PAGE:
Considerations that are often taken into account when developing antimicrobials include effectiveness, specificity, sustainability, and cost. We demonstrated that anti-acpP-CPP1 has a potent antimicrobial effect against E. amylovora with higher strain specificity than traditional antibiotics. We hypothesize that the antisense antimicrobials may also have good sustainability: if resistance is developed through mutations, the mutated nucleotide(s) could be identified by sequencing, and new antisense molecules could be synthesized to target the mutated sequence. Some bacteria may be able to generate resistance by acquiring multi-drug transporters. However, it is not very likely in this case as previous work demonstrated that PNA–CPPs cannot be readily transported out of the cells due to the large molecular weight (Nikravesh et al., 2007). Furthermore, as PNA–CPP molecules target individual essential genes rather than a conserved biological process like antibiotics, it widens our selection of targets during the development of antimicrobials. Combining PNA–CPP targeting multiple essential genes in E. amylovora may provide more potent and robust growth inhibition, although further actions need to be taken to enhance the entry of PNA–CPP molecules into bacterial cells. Currently, the biggest limitation of agricultural application of PNA–CPP is the cost. With the current synthesis method, the cost of PNA–CPP is about $1000USD/μMol. Thus, research in developing new synthesis technologies and improving the synthesis efficacy is essential for future large-scale application of PNA–CPP.
Prior to this research, the use of PNA–CPPs in controlling bacterial infections has been explored in human medicine. Compared to human medicine application, there are essential differences in agricultural use. First, the delivery method and locations where the antimicrobial activity occurs are different in the two systems. Antimicrobials for human medical purposes are usually delivered through the circulation system and the antimicrobial activity occurs mostly internally in the human body. For agricultural use, the delivery is mostly achieved through aerial spray to the plant surface, and the antimicrobial activity occurs mostly externally on the plant surface. Second, non-pathogenic, beneficial bacteria are not readily used as a disease control strategy in human medicine, but the beneficial, pathogen-antagonistic microbes are of great use in plant disease management as biological controls. This emphasizes a need of selectively targeting the pathogen without affecting the non-pathogenic, beneficial bacteria in agricultural settings.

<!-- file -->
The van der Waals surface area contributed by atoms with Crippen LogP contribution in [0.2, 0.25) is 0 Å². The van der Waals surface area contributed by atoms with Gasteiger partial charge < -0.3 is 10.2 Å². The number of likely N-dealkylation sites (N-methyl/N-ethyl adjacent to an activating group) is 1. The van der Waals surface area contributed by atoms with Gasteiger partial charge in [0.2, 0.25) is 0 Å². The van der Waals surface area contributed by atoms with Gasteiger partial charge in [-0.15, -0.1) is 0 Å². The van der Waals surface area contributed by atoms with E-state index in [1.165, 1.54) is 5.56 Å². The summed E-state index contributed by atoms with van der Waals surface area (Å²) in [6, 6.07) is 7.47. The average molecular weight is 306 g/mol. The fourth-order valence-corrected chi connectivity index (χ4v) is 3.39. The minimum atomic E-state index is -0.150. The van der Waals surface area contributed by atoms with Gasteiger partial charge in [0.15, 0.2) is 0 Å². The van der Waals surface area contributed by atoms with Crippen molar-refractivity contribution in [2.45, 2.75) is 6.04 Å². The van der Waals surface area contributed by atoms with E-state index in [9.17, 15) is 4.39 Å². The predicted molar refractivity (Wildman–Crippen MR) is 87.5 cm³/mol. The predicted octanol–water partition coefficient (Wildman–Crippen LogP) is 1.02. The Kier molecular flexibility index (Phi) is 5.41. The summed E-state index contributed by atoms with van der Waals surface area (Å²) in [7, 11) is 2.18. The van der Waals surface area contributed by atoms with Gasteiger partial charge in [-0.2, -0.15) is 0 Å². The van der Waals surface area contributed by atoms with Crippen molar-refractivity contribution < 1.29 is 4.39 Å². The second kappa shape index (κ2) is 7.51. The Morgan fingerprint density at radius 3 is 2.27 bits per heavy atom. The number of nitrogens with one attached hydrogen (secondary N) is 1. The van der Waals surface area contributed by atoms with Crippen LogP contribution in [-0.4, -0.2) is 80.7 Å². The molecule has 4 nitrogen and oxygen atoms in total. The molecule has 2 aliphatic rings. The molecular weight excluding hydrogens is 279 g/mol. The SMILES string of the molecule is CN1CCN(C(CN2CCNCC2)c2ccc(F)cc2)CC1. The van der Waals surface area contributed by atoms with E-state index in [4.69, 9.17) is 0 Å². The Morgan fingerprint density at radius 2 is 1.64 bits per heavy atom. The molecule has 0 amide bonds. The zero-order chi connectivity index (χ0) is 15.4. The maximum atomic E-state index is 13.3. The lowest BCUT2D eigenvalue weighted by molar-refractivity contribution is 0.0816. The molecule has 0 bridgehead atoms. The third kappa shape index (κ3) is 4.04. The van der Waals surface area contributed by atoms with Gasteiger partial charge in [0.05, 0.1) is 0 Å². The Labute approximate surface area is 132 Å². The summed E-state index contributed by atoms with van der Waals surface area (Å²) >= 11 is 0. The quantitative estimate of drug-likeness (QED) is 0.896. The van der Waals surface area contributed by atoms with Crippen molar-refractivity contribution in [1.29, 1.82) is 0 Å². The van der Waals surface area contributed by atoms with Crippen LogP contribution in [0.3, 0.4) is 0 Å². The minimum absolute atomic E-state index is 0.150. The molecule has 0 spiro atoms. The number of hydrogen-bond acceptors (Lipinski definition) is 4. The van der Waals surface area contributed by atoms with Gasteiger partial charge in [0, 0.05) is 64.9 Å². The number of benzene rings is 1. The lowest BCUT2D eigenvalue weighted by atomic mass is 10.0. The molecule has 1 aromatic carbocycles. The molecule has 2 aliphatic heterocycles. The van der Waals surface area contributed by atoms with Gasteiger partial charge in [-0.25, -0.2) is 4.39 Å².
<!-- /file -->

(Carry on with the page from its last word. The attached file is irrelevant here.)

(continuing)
With the differences between the two systems, our study demonstrated that the application of a PNA–CPP can reduce the bacterial pathogen population on plant surfaces. Our results also emphasized the importance of ensuring the compound-bacteria contact for the optimization of antimicrobial results, as we showed that premixing bacteria with PNA–CPP ensured the full bacteria-compound contact and had the most potent antimicrobial effect. It is possible that the use of a nonionic surfactant may be able to improve the antimicrobial effect of PNA–CPP on plant surfaces. In addition, whether the reduction in pathogen population on stigmas would also result in the reduction in blossom blight infection incidence needs to be further evaluated in future orchard trials. Finally, the stability of PNA–CPP in natural environment, when exposed to UV radiation, rain, and temperature changes, is not known. Understanding the stability will help us formulate the product rates, and timing of sprays to achieve the optimal control efficacy in the field.
Our study also showed that the antimicrobial effect of PNA–CPP molecules is more specific to E. amylovora and less toxic to other environmental bacteria than traditional antibiotics. Not affecting the environmental microbiome has many benefits. First, healthy microbiota serves as competitors of the pathogens for nutrients, space and can have a positive effect in preventing and limiting disease occurrence. Second, the selective pressure on the total microbiome of antibiotics often facilitated the development and spread of antibiotic resistance into pathogen population (Sundin and Bender, 1996). For example, the streptomycin resistance genes strA–strB that confer streptomycin resistance in the fire blight pathogen E. amylovora are believed to be acquired from saprophytic bacteria isolates such as P. agglomerans through horizontal gene transfer (Chiou and Jones, 1991). Thus, compared to streptomycin and other antibiotics, PNA–CPP may be a more sustainable management approach for fire blight.